The most significant shift in thinking that has rooted itself within our collective consciousness during the early twenty years of the 21 21st century has been the recognition that we humans are the shepherds of our planet. Our job is to safeguard it and ensure the sustainability of the future generations of all its inhabitants, whether they are human or otherwise.
Naturally, after coming to this realization and witnessing the failings of many institutional structures, many youngsters are emerging with the ambition of making an impact on transforming the world for the better.
While the most common method to fulfill this wish is to take on an activist role, this isn’t the best method to effect changes. It raises awareness of the issue, but usually, it is dependent on the same institutions that have caused or perpetuated the problem to affect a significant change. It’s unlikely as the institutions are situated in a game-theoretic equilibrium. The change will likely occur only after disruption by an external force.
Who is Responsible for the Dangers of Making Bad Decisions?
Instead of insisting that governments require electric vehicles by year one, Elon Musk used smartphone battery technology to build an innovative electric vehicle to revolutionize and quickly expand the market for electric vehicles and create electric cars among the most sought-after around the globe.
Instead of asking governments to contribute to an additional Apollo project, Apollo conceived Space X and started working towards sending a human being to Mars.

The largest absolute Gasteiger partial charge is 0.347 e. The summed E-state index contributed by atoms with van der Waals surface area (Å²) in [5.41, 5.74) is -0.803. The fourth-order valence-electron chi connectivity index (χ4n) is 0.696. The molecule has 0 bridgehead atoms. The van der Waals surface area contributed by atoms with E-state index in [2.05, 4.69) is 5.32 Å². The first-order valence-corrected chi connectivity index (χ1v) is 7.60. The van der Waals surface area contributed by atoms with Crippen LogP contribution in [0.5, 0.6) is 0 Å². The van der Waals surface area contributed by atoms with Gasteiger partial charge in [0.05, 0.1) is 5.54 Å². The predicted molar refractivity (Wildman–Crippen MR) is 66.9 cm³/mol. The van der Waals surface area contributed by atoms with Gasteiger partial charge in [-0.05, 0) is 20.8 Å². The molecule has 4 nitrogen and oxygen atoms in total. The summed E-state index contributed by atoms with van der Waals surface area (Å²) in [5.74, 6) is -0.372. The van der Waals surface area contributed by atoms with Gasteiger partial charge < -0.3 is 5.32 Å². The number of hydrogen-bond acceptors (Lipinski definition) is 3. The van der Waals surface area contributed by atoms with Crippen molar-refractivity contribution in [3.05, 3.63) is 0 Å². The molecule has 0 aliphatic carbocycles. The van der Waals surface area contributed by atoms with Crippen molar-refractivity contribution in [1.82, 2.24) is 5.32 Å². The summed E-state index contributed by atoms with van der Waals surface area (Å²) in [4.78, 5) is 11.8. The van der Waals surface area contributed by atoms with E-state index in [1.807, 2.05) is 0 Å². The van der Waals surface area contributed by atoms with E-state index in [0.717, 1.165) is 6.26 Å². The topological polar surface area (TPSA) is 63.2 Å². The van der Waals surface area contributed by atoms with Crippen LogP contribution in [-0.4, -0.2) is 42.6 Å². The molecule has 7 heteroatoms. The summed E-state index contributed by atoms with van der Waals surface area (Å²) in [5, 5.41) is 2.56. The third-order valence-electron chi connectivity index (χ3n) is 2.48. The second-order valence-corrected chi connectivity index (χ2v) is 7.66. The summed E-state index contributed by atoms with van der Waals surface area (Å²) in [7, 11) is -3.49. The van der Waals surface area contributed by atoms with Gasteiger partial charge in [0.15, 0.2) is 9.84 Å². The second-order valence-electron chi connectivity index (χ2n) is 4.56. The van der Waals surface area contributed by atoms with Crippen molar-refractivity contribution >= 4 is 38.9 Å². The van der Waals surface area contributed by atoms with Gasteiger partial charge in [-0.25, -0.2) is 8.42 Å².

These examples may be extreme, but if you are a little acquainted with the world of startup, you are aware exponential growth curves indicate that it is only required to conduct the results of a couple of tests to succeed to have a significant positive impact on society.
If you want significant government-driven change failing to implement the idea will have enormous financial and social costs.
If entrepreneurs fail, they (and their partners and investors) remain the ones who bear the responsibility, and they accept the risk. If Musk’s business ventures had failed, he’d suffered a significant loss of money. It isn’t a big deal; even if you’re different from Elon Musk, if his ventures are successful, the entire humanity gains.
People Will Believe in Your Vision
While the initial group of startup founders (Elon Musk, of course) struggled convincing people of the potential of their ideas, they’ve paved the way for the entrepreneurs who will follow them.
There are many startup investment funds eager to finance technology-related projects with the potential to alter the world (and to earn huge profits from their work). Robotics, AI, green tech, biotech, etc., are among the sectors with the most significant startup capital available.
If you’ve got an excellent idea and you are looking to build a successful business, the process of creating the foundation of a company has become more standard than it was a couple of years ago. There are a lot of resources and individuals who can aid you along the process. This is also true for the operation of raising funds for your business.
While there is a chance that you’ll be unsuccessful, it doesn’t mean that it will be a negative experience entire. Entrepreneurship requires you how to manage a wide range of different situations you might not face otherwise. Additionally, being innovative is the best chance to discover facts that no one else has yet discovered.
So, even a failed project can help you become an even more skilled and competent person in general. It increases the chance that you will be in a position to make a massive change in the future.